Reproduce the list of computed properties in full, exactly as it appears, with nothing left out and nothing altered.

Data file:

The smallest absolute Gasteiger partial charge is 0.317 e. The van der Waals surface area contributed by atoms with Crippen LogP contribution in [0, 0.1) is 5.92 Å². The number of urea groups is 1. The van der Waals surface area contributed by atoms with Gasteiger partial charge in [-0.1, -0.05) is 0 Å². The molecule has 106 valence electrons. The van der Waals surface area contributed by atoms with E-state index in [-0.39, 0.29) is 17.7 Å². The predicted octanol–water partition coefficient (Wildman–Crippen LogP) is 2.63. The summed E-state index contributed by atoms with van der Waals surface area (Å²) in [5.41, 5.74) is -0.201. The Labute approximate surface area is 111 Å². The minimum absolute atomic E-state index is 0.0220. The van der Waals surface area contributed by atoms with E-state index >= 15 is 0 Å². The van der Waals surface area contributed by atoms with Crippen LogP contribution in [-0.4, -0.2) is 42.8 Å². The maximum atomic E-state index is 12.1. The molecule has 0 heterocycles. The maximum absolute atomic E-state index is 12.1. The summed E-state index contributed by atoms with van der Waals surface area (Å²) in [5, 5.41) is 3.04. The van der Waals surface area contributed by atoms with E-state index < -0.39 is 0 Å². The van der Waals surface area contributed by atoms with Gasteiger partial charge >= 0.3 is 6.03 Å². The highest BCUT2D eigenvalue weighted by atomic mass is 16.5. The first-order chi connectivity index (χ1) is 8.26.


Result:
The smallest absolute Gasteiger partial charge is 0.317 e. The van der Waals surface area contributed by atoms with Crippen LogP contribution in [0, 0.1) is 5.92 Å². The number of urea groups is 1. The van der Waals surface area contributed by atoms with Gasteiger partial charge in [-0.1, -0.05) is 0 Å². The molecule has 106 valence electrons. The van der Waals surface area contributed by atoms with E-state index in [-0.39, 0.29) is 17.7 Å². The predicted octanol–water partition coefficient (Wildman–Crippen LogP) is 2.63. The summed E-state index contributed by atoms with van der Waals surface area (Å²) in [5.41, 5.74) is -0.201. The Labute approximate surface area is 111 Å². The minimum absolute atomic E-state index is 0.0220. The van der Waals surface area contributed by atoms with E-state index >= 15 is 0 Å². The van der Waals surface area contributed by atoms with Crippen LogP contribution in [-0.4, -0.2) is 42.8 Å². The maximum atomic E-state index is 12.1. The molecule has 0 heterocycles. The maximum absolute atomic E-state index is 12.1. The summed E-state index contributed by atoms with van der Waals surface area (Å²) in [5, 5.41) is 3.04. The van der Waals surface area contributed by atoms with E-state index < -0.39 is 0 Å². The van der Waals surface area contributed by atoms with Gasteiger partial charge >= 0.3 is 6.03 Å². The highest BCUT2D eigenvalue weighted by atomic mass is 16.5. The first-order chi connectivity index (χ1) is 8.26.